1. Sangam Yadav, 35, a taxi-driver had severe abdominal pain, he was treated in casualty department but did not get relief and wanted admission. But the lady doctor did not feel he was serious enough to need admission. A scuffle and doctor-bashing. Indeed – patient was not serious.
2. Ramdas Patil, 33, an auto-driver attended V.N. Desai Hospital in Santa-Cruz(E), in early morning hours. He was given an injection but died within 10 minutes. Doctors were blamed for “delay” and for “wrong” injection. Mob-Fury, Hospital property damage, Dharana, doctors’ strike. Finally, diagnosis haemorrhagic pancreatitis – nothing could have been done. The injection was innocuous.
3. End stage renal disease, patient admitted repeatedly-died. Yet Dr. Dahake assaulted and injured in K.E.M. Hospital.
4. A patient delivers in private nursing home, but starts bleeding profusely. The doctor transfers the patient urgently, even accompanies the patient – inspite of transfusions and efforts, patient dies. The relatives go back to the Nursing Home and destroy furniture and equipment. Postpartum haemorrhage is a rare but known dreaded complication of even a normal delivery.
Incidences are galore, but the reaction of the Press and general public is same. ‘Doctors/hospitals are negligent, and sympathy for the mob’. Even if their violent acts are mildly condemned, they were ‘Angry’, ‘Upset’ ‘Agitated’- Never ‘Roudy’ ‘Hooligans’. There is hardly any word supporting the claims of the doctors/hospitals that the violent incidences were totally unjustified. It is left to the Association of the medical professionals to defend themselves. Naturally, ‘Bandh’ and Strikes are becoming part of their professional life.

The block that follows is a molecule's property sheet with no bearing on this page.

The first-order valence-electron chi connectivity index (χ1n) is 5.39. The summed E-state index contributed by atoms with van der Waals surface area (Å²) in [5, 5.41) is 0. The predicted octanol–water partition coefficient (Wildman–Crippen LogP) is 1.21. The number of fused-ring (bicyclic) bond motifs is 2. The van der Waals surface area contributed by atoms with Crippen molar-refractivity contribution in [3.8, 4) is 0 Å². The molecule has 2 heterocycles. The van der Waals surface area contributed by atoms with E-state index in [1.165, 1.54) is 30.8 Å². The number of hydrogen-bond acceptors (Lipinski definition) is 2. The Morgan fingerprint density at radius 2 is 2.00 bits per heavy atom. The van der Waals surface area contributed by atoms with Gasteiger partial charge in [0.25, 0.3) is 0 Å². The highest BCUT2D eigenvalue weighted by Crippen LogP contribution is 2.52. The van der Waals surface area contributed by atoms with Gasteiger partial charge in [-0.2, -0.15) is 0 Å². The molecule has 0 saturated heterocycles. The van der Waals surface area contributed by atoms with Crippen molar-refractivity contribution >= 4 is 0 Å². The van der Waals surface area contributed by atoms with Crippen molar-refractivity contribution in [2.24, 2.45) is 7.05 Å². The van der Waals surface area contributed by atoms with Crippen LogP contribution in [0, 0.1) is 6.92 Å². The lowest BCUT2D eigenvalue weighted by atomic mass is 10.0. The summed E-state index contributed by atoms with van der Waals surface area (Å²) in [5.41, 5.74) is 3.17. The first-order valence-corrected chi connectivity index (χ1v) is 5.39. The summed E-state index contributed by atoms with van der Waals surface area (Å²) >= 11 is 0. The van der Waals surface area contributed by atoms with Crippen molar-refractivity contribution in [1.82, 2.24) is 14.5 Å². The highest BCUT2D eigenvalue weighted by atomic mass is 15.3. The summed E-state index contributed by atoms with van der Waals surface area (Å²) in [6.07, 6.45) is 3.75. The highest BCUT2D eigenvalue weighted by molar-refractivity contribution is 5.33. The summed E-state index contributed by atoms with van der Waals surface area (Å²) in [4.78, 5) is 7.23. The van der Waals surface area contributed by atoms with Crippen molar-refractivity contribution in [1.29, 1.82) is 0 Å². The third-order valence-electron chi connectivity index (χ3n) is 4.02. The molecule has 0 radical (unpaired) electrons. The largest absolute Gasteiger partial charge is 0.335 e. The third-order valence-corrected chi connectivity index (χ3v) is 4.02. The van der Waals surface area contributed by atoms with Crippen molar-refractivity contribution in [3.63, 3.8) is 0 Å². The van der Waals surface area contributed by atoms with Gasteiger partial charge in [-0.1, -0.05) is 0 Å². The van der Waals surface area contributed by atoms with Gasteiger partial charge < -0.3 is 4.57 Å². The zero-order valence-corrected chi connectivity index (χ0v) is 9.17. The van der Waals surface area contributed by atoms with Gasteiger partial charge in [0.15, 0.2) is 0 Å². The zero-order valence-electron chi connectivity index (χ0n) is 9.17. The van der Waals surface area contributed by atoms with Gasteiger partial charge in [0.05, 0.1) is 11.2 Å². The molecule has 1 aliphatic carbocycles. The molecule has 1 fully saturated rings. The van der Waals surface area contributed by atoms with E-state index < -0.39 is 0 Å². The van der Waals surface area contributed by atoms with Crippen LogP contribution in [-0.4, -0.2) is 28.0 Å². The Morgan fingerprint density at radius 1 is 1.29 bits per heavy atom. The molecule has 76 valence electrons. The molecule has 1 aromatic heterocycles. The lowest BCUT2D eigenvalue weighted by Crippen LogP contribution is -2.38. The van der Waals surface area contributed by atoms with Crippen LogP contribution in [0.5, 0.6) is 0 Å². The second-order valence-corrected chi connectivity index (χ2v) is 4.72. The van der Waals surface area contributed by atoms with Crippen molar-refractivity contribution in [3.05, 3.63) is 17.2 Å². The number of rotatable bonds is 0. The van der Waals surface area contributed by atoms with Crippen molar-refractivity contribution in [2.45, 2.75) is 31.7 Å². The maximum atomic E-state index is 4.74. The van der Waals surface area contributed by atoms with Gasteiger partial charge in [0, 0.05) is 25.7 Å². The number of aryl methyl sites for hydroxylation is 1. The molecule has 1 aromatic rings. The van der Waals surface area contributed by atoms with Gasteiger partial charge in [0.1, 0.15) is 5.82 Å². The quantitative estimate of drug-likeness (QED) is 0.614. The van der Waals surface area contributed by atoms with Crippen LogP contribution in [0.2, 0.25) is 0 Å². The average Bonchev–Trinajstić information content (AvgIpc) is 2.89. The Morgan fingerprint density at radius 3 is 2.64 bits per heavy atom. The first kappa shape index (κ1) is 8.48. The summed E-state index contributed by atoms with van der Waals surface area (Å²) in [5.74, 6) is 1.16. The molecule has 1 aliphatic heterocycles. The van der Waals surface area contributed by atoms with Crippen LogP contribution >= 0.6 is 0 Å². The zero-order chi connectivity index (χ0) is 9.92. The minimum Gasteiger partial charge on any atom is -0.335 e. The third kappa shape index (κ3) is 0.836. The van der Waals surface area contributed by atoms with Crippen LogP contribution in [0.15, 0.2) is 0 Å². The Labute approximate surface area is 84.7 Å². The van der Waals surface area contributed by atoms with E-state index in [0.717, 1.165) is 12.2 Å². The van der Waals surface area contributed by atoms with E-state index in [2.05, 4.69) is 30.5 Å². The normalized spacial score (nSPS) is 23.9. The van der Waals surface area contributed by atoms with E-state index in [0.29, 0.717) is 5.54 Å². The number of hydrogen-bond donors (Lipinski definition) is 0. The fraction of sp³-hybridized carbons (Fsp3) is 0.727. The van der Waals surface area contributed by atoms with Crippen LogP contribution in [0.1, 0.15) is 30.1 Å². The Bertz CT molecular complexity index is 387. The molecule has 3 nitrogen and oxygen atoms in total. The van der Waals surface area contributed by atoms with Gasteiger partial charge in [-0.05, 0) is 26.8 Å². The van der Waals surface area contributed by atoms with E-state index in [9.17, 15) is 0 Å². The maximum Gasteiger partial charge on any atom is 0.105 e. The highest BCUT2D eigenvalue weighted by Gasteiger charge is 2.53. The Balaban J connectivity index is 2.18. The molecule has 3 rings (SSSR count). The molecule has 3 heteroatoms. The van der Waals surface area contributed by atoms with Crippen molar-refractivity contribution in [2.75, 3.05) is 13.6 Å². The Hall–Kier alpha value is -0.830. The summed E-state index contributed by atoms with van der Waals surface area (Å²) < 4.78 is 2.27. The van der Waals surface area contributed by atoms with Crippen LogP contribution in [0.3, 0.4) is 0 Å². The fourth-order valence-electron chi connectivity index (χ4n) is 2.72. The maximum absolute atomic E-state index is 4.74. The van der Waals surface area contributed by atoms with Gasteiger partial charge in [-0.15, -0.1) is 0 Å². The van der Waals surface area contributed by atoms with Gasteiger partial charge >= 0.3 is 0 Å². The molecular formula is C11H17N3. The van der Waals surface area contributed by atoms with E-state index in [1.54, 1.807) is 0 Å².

But is that all? No. The escalating costs of health services and over crowding of the tertiary hospitals are directly related to these strained relationships. Generally, the doctors are highly sensitive about-even scared of – complications or deaths at their hands; these cause disrepute and adversely affect their practice. Therefore, by nature, doctors advise more investigations and more precautions than really necessary-to be on the safer side. But two generations back, they took into account the patient’s economic and social condition and often took upon themselves the burden of deciding not to overburden him with heavy expenses, by avoiding costly modes of investigation and treatment. Now no more! With the dangers of law suits and even more – of assaults and damage to property– Darwin’s law of ‘Preservation of self and preservation of species’ overrides all other considerations.